“Are you kidding me?” she wanted to know. “You don’t go to Italy to eat Chinese food.”

“Look, we placed a chunky part of our financial existence in the hands of a demised saint. It worked, so let’s go for phase two.”

This, we realized, would need some explaining back home. Nevertheless, all went well. The restaurant floor was of glass and beneath our feet swam fish in their very own grotto. Perhaps I should mention that we saw massive carp swimming in a city canal so filthy that nobody would dream of catching and eating them. Thus, living in a disgusting environment could in some situations ensure survival.

Still, outrageous décor is hardly sufficient to recommend a restaurant. The food, however, was of the most delicate imaginable—and one was also obliged to imagine the task of impressing Italians with food from elsewhere! Anyway, we were truly impressed. My curried prawns must have been waved in front of a sack of curry powder without making real contact because this was delicacy of the first order. The lady wife took duck with a mushroom sauce. The service was exceptional.

I watched a young Chinese girl resetting an adjacent table, the modest slit in her skirt barely reached higher than her knee. Her face, though not grey-green, had the fragile beauty of a celadon tea bowl. She seemed enraptured with her task and was undoubtedly named Little Flower of Dawn. She set the table as if she were, indeed, arranging flowers. She patted a tablecloth smooth and gazed lovingly at her work. She sighed! I sighed! It was quite obvious that I was, at last, subject to mid-life crisis.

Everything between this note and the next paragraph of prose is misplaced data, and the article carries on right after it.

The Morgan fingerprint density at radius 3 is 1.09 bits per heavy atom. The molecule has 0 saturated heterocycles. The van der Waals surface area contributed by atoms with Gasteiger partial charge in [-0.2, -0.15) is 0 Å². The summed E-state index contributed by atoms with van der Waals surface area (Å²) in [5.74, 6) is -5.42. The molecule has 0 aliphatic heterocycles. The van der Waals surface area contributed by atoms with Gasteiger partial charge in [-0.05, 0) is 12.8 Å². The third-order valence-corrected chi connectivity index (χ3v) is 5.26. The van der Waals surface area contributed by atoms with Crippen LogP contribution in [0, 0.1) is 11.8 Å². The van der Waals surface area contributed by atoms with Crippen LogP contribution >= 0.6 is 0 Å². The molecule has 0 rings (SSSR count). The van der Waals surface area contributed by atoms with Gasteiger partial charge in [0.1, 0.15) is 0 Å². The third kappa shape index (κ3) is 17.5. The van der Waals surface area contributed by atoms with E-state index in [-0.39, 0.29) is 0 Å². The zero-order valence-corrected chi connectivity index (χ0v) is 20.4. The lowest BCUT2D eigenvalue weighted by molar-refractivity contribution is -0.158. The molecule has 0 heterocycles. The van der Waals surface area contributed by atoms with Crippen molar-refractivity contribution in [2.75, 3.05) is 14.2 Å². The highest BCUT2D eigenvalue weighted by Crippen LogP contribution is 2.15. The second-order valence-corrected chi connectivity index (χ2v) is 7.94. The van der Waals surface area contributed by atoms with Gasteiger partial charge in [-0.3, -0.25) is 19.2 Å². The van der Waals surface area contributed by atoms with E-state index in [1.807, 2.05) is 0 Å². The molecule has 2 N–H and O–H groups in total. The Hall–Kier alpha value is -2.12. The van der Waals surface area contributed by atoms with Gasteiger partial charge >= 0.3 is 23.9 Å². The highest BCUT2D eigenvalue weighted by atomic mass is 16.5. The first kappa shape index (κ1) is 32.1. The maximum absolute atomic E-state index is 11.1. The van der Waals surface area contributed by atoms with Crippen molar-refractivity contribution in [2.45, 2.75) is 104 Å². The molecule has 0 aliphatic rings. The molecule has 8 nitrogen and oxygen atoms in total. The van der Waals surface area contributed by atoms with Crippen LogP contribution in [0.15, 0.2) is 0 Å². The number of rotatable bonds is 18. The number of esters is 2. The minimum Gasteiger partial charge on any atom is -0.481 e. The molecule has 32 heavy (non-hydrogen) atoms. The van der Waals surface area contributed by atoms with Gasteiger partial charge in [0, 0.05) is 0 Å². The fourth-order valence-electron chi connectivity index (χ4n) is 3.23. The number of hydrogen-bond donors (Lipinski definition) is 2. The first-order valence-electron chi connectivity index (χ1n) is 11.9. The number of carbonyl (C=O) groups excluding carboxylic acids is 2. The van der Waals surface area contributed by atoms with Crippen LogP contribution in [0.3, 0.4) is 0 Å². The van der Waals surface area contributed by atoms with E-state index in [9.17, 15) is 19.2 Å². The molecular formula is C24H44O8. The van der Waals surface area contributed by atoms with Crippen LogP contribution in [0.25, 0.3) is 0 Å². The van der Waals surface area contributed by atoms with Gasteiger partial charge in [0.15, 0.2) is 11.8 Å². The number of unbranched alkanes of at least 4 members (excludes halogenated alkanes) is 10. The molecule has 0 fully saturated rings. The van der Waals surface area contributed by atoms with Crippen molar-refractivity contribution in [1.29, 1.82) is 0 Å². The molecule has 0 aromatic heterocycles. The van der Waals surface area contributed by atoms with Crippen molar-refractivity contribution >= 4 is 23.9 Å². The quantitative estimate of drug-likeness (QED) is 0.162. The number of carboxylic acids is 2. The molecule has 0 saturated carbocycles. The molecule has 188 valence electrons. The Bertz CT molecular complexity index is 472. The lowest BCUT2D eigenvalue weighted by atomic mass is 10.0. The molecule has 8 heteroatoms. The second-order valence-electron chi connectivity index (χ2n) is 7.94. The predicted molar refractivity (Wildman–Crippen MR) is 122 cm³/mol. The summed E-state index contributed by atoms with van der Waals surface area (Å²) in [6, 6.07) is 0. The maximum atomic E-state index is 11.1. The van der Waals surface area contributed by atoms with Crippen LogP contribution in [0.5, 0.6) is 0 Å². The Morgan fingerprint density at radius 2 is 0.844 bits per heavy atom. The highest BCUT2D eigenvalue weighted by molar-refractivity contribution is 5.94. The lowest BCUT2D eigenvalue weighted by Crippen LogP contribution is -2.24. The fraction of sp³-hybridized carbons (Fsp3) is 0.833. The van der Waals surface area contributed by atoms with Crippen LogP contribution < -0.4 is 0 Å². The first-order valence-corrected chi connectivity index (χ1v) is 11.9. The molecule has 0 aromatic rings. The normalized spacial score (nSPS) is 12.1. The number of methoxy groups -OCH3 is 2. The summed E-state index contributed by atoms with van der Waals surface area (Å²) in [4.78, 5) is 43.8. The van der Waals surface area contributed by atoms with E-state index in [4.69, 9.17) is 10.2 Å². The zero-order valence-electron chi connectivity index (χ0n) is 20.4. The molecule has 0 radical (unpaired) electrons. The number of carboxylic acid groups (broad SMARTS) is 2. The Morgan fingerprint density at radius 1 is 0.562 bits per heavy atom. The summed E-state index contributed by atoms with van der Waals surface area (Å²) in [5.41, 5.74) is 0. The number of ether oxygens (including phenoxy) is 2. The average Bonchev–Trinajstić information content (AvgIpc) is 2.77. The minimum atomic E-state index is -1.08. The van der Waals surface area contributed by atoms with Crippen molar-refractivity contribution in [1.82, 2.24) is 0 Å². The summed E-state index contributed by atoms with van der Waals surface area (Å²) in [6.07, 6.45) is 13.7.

The restaurant began to fill. An adjacent table was occupied by schoolgirls because the culture of eating well begins in one’s younger years in Italy. These kids had simply met for a great meal before heading to a discotheque.

In the end people were queuing for tables and we had to fight to get out on to the street. It was past the summer season and we were probably the only foreigners in the place.

We took coffee at the famous Caffè Pedrocchi where we heard jazz among the marble columns and chatted with musicians about the saxophonist Lester Young who had played in the Basie band all those years ago. We drank Campari and murmured “Bella,” every so often.

“The jazz was your bonus,” said my wife.

“One thing is certain,” I said, “if St Anthony had been a musician he would have played like Lester. Hey, why don‘t we put the finance guys in the picture. Maybe our man could do something.”

“The situation is different, darling. Our plea was about need, they are into a different thing altogether.”

Editor’s note: The image above is a detail of “Saint Anthony of Padua and the Child” painted by Bartolomé Esteban Murillo in 1665.

Lawrence Brazier

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Lawrence Brazier is a freelance journalist, translator, travel guide editor and European editor for Jazz Now magazine who resides in Austria.